Why should I avoid eating genetically engineered foods?
Genetic engineering of food plants is problematic due to the uncertainty of the endeavor. The structure of life, or DNA, was discovered only about fifty years ago. We know so little about the processes and structure of life, yet some scientists proceed to change its very make-up. What will be the consequences? Have any negative long-term consequences been considered? Have long-term studies looked at health consequences of daily consumption of genetically engineered plants? Even as we grow and consume these plants on a daily basis, questions remain, for the most part, unanswered.
How do genetically engineered plants affect the environment?
Most commercially grown genetically engineered crops have been made tolerant to the herbicide glyphosate. The idea was to allow farmers to apply the herbicide at any time, without affecting the crop.
While Round-Up Ready crops reduced herbicide use in the first three years, herbicide use has been increasing since 1999. In fact, genetically engineered corn, soybeans and cotton have led to a 122 million pound increase in pesticide use since 1996.
The increase in herbicide use is due to the fact that weeds develop resistance to herbicides. For example, the trait for herbicide resistance has spread to weeds like marestail (also known as horseweed). Resistance to the herbicides means that farmers are forced to apply more herbicides than before.
Corn has also been genetically engineered to express a gene for Bacillus thurengiensis (Bt). Approximately 183 million acres of Bt corn and cotton have been planted since 1996.
Bt is a naturally occurring organism with effective pesticidal properties that show no negative effects on humans. Due to its effectiveness and harmlessness to humans, it is used widely in organic agriculture. However, organic farmers use Bt sparingly. If used too often and too freely, the pests which it targets will evolve to become resistant to Bt.
Bt corn releases Bt from every part of the plant, including the root. As a result, pests are already showing resistance to Bt. As resistance grows, Bt’s effectiveness declines, which hurts organic farmers who must seek new ways to contain pests.
How do I avoid eating GE foods?
The simplest way to avoid eating genetically engineered foods is to be aware of which foods could be genetically engineered, and which processed products may contain genetically engineered ingredients.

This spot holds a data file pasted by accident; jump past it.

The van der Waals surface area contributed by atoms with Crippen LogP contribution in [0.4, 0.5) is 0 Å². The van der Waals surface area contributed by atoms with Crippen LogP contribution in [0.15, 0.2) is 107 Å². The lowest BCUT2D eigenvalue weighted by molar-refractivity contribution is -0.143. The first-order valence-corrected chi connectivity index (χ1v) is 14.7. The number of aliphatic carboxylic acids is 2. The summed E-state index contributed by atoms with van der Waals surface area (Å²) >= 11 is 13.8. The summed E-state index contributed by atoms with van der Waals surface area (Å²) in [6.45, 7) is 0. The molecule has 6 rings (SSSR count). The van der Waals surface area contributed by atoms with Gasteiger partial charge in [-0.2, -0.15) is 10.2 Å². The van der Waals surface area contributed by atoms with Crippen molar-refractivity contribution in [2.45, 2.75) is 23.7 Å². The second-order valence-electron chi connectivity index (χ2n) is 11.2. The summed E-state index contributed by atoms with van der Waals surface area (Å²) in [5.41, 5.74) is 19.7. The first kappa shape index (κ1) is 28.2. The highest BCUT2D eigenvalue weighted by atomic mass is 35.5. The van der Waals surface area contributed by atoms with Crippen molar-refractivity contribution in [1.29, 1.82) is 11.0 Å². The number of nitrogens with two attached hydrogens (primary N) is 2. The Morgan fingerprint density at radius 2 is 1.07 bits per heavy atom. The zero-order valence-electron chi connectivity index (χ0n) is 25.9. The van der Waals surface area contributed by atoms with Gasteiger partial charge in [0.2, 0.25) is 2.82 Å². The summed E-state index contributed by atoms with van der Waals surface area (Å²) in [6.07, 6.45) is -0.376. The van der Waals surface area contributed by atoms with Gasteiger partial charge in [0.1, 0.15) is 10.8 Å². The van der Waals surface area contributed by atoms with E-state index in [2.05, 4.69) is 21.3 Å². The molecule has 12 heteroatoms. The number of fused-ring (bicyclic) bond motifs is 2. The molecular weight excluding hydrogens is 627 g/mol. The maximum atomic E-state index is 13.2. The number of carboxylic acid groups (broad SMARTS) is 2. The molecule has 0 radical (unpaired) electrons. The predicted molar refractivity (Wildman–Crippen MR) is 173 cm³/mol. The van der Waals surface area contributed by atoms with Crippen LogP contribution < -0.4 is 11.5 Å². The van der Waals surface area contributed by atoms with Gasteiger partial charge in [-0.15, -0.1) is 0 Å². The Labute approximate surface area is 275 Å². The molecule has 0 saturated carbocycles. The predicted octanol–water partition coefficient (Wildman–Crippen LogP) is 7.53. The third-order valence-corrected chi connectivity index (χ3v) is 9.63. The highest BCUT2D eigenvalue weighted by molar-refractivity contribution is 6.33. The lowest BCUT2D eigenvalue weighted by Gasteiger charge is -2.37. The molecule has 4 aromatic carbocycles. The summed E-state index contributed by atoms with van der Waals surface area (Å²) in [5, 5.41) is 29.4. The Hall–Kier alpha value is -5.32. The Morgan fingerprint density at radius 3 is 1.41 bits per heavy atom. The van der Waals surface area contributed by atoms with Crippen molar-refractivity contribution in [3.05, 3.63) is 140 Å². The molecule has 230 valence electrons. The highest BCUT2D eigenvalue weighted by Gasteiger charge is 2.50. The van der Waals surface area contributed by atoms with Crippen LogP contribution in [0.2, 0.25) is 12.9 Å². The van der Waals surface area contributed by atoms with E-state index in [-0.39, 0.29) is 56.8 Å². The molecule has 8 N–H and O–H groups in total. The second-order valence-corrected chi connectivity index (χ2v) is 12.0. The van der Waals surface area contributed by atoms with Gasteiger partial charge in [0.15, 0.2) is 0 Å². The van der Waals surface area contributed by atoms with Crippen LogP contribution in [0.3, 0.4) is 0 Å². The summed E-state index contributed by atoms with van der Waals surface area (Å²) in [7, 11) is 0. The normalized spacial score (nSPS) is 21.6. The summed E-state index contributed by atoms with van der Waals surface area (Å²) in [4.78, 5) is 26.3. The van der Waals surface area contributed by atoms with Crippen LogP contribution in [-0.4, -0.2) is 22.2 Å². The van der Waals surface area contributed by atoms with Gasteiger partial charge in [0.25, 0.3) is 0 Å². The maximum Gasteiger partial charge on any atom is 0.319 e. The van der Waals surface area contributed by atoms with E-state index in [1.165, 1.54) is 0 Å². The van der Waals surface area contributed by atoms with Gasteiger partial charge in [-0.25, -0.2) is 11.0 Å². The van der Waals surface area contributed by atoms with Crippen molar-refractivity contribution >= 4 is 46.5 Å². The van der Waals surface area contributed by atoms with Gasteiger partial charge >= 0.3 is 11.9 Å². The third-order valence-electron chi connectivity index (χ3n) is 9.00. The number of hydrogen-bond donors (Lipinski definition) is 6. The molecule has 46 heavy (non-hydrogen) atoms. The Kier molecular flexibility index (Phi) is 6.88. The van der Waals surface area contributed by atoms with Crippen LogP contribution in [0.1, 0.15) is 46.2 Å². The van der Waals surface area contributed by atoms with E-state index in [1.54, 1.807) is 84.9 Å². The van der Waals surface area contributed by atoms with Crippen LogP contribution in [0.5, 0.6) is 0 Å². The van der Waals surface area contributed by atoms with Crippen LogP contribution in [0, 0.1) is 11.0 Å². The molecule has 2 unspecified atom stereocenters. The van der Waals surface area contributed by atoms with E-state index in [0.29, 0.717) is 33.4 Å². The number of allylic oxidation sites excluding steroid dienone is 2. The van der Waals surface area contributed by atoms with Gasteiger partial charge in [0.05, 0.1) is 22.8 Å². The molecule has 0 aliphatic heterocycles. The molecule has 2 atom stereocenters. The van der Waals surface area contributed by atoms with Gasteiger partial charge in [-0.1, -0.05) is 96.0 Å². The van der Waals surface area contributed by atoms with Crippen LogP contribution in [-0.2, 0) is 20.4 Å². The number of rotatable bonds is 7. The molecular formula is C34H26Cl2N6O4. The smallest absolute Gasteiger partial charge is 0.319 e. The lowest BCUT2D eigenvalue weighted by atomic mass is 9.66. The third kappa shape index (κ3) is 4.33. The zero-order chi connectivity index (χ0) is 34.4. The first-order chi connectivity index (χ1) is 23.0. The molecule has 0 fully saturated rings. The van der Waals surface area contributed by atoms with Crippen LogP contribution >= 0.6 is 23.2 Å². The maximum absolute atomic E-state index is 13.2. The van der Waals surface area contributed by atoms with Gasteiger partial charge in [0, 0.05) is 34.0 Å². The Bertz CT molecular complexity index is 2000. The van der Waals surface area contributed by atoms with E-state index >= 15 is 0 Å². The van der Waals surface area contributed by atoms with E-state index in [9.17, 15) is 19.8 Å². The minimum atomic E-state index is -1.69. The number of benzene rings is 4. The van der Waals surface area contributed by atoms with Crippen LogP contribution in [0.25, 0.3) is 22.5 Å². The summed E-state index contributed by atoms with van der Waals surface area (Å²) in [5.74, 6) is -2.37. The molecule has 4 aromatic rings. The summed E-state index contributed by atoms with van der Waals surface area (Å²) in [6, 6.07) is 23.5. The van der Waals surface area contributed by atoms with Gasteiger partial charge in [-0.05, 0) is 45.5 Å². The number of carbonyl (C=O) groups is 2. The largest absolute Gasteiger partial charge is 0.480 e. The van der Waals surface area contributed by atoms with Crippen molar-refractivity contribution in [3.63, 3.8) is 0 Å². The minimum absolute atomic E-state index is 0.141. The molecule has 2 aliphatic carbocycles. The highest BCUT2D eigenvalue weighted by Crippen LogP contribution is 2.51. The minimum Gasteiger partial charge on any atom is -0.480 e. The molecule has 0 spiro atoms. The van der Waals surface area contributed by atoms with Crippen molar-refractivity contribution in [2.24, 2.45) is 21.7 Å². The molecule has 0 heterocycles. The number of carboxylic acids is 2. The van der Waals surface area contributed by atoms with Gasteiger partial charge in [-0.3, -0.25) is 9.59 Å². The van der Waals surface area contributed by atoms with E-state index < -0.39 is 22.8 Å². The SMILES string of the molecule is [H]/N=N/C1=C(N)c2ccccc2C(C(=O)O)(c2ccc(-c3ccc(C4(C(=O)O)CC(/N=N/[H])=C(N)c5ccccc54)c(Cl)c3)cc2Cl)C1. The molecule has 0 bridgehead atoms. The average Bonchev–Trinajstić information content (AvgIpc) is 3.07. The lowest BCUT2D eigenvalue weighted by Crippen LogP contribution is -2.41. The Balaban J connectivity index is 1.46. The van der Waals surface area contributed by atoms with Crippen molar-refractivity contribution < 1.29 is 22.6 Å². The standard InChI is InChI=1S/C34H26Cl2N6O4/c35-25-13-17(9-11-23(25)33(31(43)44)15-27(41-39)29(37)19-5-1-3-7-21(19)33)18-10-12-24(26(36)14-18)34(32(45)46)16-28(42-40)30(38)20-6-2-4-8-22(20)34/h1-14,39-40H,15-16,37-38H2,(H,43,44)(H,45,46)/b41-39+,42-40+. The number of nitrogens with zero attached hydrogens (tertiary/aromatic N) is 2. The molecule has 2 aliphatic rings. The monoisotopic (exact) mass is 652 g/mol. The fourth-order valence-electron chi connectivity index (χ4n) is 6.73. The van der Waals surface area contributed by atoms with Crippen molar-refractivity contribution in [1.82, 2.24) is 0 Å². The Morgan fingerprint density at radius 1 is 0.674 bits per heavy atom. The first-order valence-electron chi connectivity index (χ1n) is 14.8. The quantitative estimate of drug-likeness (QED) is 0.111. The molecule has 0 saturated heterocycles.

It is important to note that there are currently only four major crops that are genetically engineered. They are:
- rapeseed (to make canola oil).
Unfortunately, corn and soybeans are a staple of the American diet. Soybean oil and corn oil are very common in processed products, as are high-fructose corn syrup, soy protein isolate, and many other soy and corn derivatives.
The good news is that organic standards prohibit the use of genetically engineered seed; therefore, any food with the USDA organic label will not contain genetically engineered ingredients.
To avoid eating genetically engineered plants:
- Eat organic whenever consuming soy, corn or canola
- Avoid processed foods with corn, soy and canola ingredients
A Philosophical and Ethical Argument against Genetic Engineering of Crops
Various religious traditions are joined by the sciences of ecology, quantum physics and evolutionary biology in viewing the world as an interconnected system of complexity and mystery. However, there remain alive and well certain Western religious belief systems as well as a branch of science that continues to operate from the philosophical and scientific assumptions of Enlightenment thinkers like René Descartes, Francis Bacon and Isaac Newton. This worldview, with its Platonic roots, not only separates the spiritual from the material, but views the material world as a collection of separate parts that are connected by quantifiable and predictable forces and mechanisms. In separating the spiritual from the material, the Earth is associated with the material, loses any spiritual significance and is considered to be lifeless, dead matter that can be manipulated by the superior knowledge of that which does contain spirit, namely, the human mind. Our planet and its abundance of life, thereby, is viewed as a machine, as a mere assortment of separate parts that work together mechanistically. In this way of
thinking, to re-engineer life is considered perfectly acceptable and even highly desirable.
Soon after Newtonian physics proposed that the Earth functions lifelessly and mechanistically, the “science” of economics eagerly adopted this worldview. Just as Newton proposed that a quantifiable force called gravity acts outside and between the separate parts of the world, economists were eager to adopt the notion that a similar force – the invisible hand – could flawlessly connect separate parts of the world in a market economy. As this mechanistic view of a lifeless world influenced economics, a market value could be attached to all parts of the machine. Combined with the Platonic and Cartesian model that separates any spiritual significance from the material world, the Earth was now ready for economic exploitation by capitalist economists. While some scientists appreciate complexity and interconnectedness, other scientists remain loyal to the economic model that demands quantification, separation and mechanistic thinking. By now, science, economics and mechanistic thought have been so ingrained in some scientific minds that ecological thought and traditional wisdom are not only ignored, but even considered illegitimate.